Tuesday, February 1, 2011

Tuesday round up.

At Forbes, James K. Glassman explains that stronger growth is the best way to fight the deficit.

From Alhambra Investments, Joe Calhoun sees the world's leaders as clueless.

On The Kudlow Report, Don Luskin relies on CPI to deny inflation, while Michael Pento relies on money supply to confirm it:

On RCM, John Tamny argues inflation – properly defined as a decline in the monetary standard – is here but hidden by government statistics.

At Forbes, Brian Domitrovic suggests stable money is the kindest method to help the poor and less educated.

Also on Kudlow, John Rutledge and David Goldman assess inflation’s impact on emerging markets:

At Gold Standard Now, Domitrovic responds to Paul Krugman’s gold standard claim.

From Commentary, James Pethokoukis critiques Ben Bernanke’s approach.

In The WSJ, EU official Mojmir Haml outlines post-crisis thinking on monetary policy, but omits a stable gold price from his analysis:
Back in 1978, the U.S. economic historian Charles Kindleberger, in his now classic book "Manias, Panics, and Crashes: A History of Financial Crises," pointed out that financial upheavals had almost always been preceded by credit and property price booms. The bad news for monetary policy, however, is that credit booms have not always led to crisis. In other words, we still lack a rule of thumb for the future.

The basic proposition about the importance of credit, asset prices and the extent of financial intermediation in the economy, is slowly establishing itself in central bankers' post-crisis thoughts—although so far only at the general intuitive level described above. As soon as we start to ask when exactly, and at what level, the rate of growth of credit aggregates or asset prices start to become risky, or how large a leverage ratio and how high a risk mark-up are sustainable, we have no clear answers.

Moreover, we are frequently asking fundamental questions that we thought we had already answered: What prices should we actually target? How should we define new price indexes? Hacking at the foundations like this is painful in any field of study. Try asking a monetary expert for a precise definition of money. Where does money start and end? The layman may be surprised to learn that the answer is not necessarily clear cut.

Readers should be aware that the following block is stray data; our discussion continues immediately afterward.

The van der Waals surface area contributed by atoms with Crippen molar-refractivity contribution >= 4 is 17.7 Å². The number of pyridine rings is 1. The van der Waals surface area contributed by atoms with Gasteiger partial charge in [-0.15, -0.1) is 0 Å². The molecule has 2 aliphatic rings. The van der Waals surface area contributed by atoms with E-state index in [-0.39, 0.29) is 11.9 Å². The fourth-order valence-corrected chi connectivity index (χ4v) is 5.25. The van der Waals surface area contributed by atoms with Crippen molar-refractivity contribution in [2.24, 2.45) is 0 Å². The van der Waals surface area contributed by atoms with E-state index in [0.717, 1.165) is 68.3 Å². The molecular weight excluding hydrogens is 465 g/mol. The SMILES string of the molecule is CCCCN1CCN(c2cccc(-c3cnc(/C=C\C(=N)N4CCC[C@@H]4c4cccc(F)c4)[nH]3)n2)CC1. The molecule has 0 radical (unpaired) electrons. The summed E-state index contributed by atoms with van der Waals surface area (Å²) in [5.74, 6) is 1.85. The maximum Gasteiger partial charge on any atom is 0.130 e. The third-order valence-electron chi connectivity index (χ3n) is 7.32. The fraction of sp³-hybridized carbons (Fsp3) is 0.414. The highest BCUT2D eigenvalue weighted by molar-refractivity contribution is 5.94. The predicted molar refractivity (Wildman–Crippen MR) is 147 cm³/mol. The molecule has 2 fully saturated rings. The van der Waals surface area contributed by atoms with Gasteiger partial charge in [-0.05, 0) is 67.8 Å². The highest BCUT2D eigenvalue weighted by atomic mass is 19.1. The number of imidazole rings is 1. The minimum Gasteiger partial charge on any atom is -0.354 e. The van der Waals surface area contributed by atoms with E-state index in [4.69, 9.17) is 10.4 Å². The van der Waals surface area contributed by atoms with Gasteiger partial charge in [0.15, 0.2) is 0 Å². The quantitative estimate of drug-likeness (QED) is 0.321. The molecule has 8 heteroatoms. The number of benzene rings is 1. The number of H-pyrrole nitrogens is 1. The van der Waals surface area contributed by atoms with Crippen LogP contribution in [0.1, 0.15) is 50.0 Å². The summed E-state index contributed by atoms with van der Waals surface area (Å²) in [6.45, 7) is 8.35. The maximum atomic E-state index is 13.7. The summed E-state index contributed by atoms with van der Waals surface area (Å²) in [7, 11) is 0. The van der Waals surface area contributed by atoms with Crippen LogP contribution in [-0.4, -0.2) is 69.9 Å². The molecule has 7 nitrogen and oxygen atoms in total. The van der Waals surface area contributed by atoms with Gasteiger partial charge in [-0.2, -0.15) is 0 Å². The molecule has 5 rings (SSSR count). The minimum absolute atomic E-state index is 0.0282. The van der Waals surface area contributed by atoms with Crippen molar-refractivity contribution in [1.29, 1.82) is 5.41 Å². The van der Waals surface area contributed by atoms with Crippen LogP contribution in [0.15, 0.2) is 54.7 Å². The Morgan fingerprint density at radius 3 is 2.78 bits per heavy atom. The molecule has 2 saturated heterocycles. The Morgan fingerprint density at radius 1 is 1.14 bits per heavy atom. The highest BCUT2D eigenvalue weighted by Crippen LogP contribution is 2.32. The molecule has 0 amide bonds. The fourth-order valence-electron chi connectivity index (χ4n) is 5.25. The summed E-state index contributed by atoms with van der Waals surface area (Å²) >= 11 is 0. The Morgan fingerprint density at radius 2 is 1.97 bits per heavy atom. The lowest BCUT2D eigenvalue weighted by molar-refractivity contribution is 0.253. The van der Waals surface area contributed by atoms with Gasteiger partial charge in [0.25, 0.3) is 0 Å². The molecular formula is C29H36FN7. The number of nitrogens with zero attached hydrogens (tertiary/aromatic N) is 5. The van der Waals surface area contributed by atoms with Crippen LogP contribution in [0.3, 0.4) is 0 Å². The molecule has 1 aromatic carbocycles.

From Business Insider, U.S. Rep. Ron Paul (TX) predicts it will take a crisis to bring about monetary reform.

In a NYT interview, White House advisor Gene Sperling confirms that the deal to maintain the Bush tax rates raised growth expectations, but omits the dollar from the discussion.

In The Washington Times, David Malpass advocates a constitutional amendment to cut the deficit.

From 1982, Jude Wanniski opposes a balanced budget amendment.

The WSJ editorializes in favor of allowing college educated immigrants to stay in the U.S.

Restrictionists claim that employers hire H-1B visa holders for "cheap labor," but companies must pay the higher of the prevailing wage or actual wage paid to "all other individuals with similar experience and qualifications for the specific employment in question." A Government Accountability Office study last month found that H-1B professionals in the same fields and age groups generally earn the same or more than their U.S. counterparts. Employers hire skilled foreign nationals based on merit, not because they can pay them less. Immigrants are also some 30% more likely than non-immigrants to start businesses.

1 comment:

  1. Don Luskin is starting to get it that there is something wrong with the Gold price signal. The explanation that he is searching for is an understanding inflation that manifests in an increase in the general price structure as measured by idex measures like the CPI or the PCE, can only operate if private credit is expanding. Where private credit is contracting there is no transmission mechanism between money supply or interest rate and price change. Demand for credit is driven by fiscal incentives not by monetary incentives. Where a credit shock has destroyed a tremendous amount of saved wealth and the reaction is to deleverage in response to that loss, then the supply side response should be to create fiscal incentives to promote capital formation and risk. That is the only driver that can produce aggregate private debt expansion net of write offs and pay offs. So, as the fed expands money supply and the fiscal context does change to create proper incentives the new money and low interst rates do not produce expanding credit formation which is what actually causes prices to rise. Instead, the new money and low interest rates merely result in increasing excess reserves right back on the Fed balance sheet...until they can be applied through carry trade in emerging markets where credit is actually expanding. The definition of inflationo should focus more on capital flow than on gold price or commodity price change. Properly understood the increasing flow of capital from financial assets into leveraged tangilbe assets is inflation. In contrast the flow of capital out of tangible assets and financial assets into money and money substitutes is deflation. Where there is no faith in money as money, where the soundness of money is questioned, the capital flow seeks money substitutes...short term sovereign bonds of the highest available rating, fungible commodities that are not perishible, gold, etc.